In fluid dynamics, Sauter mean diameter (SMD, d_{32} or D[3, 2]) is an average of particle size. It was originally developed by German scientist Josef Sauter in the late 1920s.^{[1]}^{[2]} It is defined as the diameter of a sphere that has the same volume/surface area ratio as a particle of interest. Several methods have been devised to obtain a good estimate of the SMD.
SMD is typically defined in terms of the surface diameter, d_{s}:
and volume diameter, d_{v}:
where A_{p} and V_{p} are the surface area and volume of the particle, respectively. If d_{s} and d_{v} are measured directly by other means without knowledge of A_{p} or V_{p}, Sauter diameter for a given particle is
If the actual surface area, A_{p} and volume, V_{p} of the particle are known the equation simplifies further:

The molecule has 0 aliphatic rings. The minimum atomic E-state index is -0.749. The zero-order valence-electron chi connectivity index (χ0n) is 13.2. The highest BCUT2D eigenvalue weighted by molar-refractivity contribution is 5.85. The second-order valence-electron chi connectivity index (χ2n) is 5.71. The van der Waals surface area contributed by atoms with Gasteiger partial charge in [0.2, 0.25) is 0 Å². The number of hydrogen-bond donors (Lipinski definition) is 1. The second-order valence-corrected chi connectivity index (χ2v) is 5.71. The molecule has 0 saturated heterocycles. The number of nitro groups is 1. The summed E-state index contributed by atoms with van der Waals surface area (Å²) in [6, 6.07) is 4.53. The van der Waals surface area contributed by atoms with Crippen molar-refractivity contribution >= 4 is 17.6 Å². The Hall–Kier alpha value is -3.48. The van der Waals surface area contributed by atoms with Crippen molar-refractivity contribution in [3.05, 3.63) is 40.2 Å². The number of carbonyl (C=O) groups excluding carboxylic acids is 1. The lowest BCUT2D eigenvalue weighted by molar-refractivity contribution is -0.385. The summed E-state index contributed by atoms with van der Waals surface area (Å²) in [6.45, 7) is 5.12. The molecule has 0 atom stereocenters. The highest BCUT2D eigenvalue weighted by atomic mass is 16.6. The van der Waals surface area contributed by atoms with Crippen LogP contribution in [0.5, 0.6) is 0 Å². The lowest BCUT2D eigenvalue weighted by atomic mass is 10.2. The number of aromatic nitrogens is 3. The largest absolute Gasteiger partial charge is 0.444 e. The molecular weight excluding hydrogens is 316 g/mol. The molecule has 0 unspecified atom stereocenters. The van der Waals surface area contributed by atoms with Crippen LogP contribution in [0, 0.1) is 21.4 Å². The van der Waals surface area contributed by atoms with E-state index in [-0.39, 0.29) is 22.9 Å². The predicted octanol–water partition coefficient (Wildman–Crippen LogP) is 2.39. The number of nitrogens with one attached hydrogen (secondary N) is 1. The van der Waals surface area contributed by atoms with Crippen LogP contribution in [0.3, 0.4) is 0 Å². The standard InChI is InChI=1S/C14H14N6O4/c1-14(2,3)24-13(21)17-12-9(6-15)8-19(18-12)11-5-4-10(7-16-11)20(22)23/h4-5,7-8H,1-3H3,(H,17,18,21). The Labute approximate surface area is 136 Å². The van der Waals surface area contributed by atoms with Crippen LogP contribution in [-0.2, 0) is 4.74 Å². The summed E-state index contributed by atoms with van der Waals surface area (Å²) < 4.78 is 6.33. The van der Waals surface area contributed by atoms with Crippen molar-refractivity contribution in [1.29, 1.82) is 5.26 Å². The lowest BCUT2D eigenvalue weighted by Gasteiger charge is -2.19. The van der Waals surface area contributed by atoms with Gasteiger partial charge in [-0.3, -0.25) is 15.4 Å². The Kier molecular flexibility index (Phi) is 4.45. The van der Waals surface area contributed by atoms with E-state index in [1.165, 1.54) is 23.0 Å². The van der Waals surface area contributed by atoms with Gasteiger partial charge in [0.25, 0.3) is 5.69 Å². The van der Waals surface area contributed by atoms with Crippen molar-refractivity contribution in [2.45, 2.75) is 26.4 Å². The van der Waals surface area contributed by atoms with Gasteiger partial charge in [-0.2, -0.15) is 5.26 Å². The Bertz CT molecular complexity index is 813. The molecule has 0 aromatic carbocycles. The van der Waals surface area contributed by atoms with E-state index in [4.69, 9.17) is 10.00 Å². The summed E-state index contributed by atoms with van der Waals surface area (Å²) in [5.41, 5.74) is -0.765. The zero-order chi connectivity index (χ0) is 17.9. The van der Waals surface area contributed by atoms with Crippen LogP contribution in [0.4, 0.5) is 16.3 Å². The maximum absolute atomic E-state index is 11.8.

This is usually taken as the mean of several measurements, to obtain the Sauter mean diameter, SMD: This provides intrinsic data that help determine the particle size for fluid problems.
Applications
The SMD can be defined as the diameter of a drop having the same volume/surface area ratio as the entire spray.

 is the scalar variable for the dispersed phase
 is the discrete bubble size
SMD is especially important in calculations where the active surface area is important. Such areas include catalysis and applications in fuel combustion.
See also
References
 ^ Sauter J. "Die Grössenbestimmung der in Gemischnebeln von Verbrennungskraftmaschinen vorhandenen Brennstoffteilchen" VDIForschungsheft Nr. 279 (1926) und Nr. 312 (1928) ISSN 0042174X
 ^ Wang, D.; Fan, L.S. (2013). "Particle characterization and behavior relevant to fluidized bed combustion and gasification systems". In Scala, Fabrizio (ed.). Fluidized Bed Technologies for NearZero Emission Combustion and Gasification. Elsevier. pp. 42–76 [p. 45]. doi:10.1533/9780857098801.1.42.